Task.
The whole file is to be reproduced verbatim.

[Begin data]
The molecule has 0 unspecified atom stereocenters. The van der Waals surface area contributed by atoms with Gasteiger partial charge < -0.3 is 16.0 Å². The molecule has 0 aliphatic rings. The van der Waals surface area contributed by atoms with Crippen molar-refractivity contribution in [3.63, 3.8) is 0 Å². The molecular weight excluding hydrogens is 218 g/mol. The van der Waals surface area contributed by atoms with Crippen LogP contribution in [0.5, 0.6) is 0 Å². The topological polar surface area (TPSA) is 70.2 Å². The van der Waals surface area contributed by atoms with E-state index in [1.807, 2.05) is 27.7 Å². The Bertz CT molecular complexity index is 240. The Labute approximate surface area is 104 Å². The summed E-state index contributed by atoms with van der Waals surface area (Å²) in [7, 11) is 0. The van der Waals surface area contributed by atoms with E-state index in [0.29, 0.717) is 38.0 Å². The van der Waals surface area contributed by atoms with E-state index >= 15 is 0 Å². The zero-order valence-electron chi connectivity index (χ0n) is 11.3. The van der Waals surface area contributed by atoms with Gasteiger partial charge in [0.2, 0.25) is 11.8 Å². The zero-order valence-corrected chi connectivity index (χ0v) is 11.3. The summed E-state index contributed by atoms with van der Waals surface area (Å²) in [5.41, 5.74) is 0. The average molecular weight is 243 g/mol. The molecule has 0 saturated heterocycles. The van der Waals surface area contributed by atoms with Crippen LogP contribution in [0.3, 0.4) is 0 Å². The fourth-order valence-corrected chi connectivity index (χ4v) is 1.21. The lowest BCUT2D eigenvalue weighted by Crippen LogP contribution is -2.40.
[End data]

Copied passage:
The molecule has 0 unspecified atom stereocenters. The van der Waals surface area contributed by atoms with Gasteiger partial charge < -0.3 is 16.0 Å². The molecule has 0 aliphatic rings. The van der Waals surface area contributed by atoms with Crippen molar-refractivity contribution in [3.63, 3.8) is 0 Å². The molecular weight excluding hydrogens is 218 g/mol. The van der Waals surface area contributed by atoms with Crippen LogP contribution in [0.5, 0.6) is 0 Å². The topological polar surface area (TPSA) is 70.2 Å². The van der Waals surface area contributed by atoms with E-state index in [1.807, 2.05) is 27.7 Å². The Bertz CT molecular complexity index is 240. The Labute approximate surface area is 104 Å². The summed E-state index contributed by atoms with van der Waals surface area (Å²) in [7, 11) is 0. The van der Waals surface area contributed by atoms with E-state index in [0.29, 0.717) is 38.0 Å². The van der Waals surface area contributed by atoms with E-state index >= 15 is 0 Å². The zero-order valence-electron chi connectivity index (χ0n) is 11.3. The van der Waals surface area contributed by atoms with Gasteiger partial charge in [0.2, 0.25) is 11.8 Å². The zero-order valence-corrected chi connectivity index (χ0v) is 11.3. The summed E-state index contributed by atoms with van der Waals surface area (Å²) in [5.41, 5.74) is 0. The average molecular weight is 243 g/mol. The molecule has 0 saturated heterocycles. The van der Waals surface area contributed by atoms with Crippen LogP contribution in [0.3, 0.4) is 0 Å². The fourth-order valence-corrected chi connectivity index (χ4v) is 1.21. The lowest BCUT2D eigenvalue weighted by Crippen LogP contribution is -2.40.